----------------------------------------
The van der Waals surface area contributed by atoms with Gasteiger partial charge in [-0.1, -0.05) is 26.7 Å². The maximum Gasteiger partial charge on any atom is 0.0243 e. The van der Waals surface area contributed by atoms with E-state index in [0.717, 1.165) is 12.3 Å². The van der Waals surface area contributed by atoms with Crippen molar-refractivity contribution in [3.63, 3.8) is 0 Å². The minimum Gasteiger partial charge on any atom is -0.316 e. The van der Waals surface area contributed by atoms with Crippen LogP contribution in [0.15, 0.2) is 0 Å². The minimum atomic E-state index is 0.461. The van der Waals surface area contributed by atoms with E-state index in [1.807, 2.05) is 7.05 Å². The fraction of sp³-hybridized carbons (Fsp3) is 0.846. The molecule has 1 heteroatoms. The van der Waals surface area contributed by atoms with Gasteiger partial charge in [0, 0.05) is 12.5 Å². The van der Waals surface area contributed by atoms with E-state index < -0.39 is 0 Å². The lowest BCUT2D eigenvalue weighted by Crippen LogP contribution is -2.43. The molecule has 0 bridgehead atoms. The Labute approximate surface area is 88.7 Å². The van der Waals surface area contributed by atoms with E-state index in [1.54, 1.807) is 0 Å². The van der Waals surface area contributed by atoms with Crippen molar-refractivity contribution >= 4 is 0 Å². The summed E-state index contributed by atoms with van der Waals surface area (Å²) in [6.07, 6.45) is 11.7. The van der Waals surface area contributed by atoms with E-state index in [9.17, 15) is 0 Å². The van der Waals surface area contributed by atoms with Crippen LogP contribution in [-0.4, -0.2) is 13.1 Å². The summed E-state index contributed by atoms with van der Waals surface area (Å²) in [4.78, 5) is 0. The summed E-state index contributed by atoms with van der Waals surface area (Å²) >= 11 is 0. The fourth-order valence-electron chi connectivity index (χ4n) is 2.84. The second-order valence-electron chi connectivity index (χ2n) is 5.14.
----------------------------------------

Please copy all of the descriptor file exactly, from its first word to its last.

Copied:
The van der Waals surface area contributed by atoms with Gasteiger partial charge in [-0.1, -0.05) is 26.7 Å². The maximum Gasteiger partial charge on any atom is 0.0243 e. The van der Waals surface area contributed by atoms with E-state index in [0.717, 1.165) is 12.3 Å². The van der Waals surface area contributed by atoms with Crippen molar-refractivity contribution in [3.63, 3.8) is 0 Å². The minimum Gasteiger partial charge on any atom is -0.316 e. The van der Waals surface area contributed by atoms with Crippen LogP contribution in [0.15, 0.2) is 0 Å². The minimum atomic E-state index is 0.461. The van der Waals surface area contributed by atoms with E-state index in [1.807, 2.05) is 7.05 Å². The fraction of sp³-hybridized carbons (Fsp3) is 0.846. The molecule has 1 heteroatoms. The van der Waals surface area contributed by atoms with Gasteiger partial charge in [0, 0.05) is 12.5 Å². The van der Waals surface area contributed by atoms with E-state index < -0.39 is 0 Å². The lowest BCUT2D eigenvalue weighted by Crippen LogP contribution is -2.43. The molecule has 0 bridgehead atoms. The Labute approximate surface area is 88.7 Å². The van der Waals surface area contributed by atoms with E-state index in [1.54, 1.807) is 0 Å². The van der Waals surface area contributed by atoms with Crippen molar-refractivity contribution >= 4 is 0 Å². The summed E-state index contributed by atoms with van der Waals surface area (Å²) in [6.07, 6.45) is 11.7. The van der Waals surface area contributed by atoms with E-state index in [9.17, 15) is 0 Å². The van der Waals surface area contributed by atoms with Crippen LogP contribution in [-0.4, -0.2) is 13.1 Å². The summed E-state index contributed by atoms with van der Waals surface area (Å²) in [4.78, 5) is 0. The summed E-state index contributed by atoms with van der Waals surface area (Å²) >= 11 is 0. The fourth-order valence-electron chi connectivity index (χ4n) is 2.84. The second-order valence-electron chi connectivity index (χ2n) is 5.14.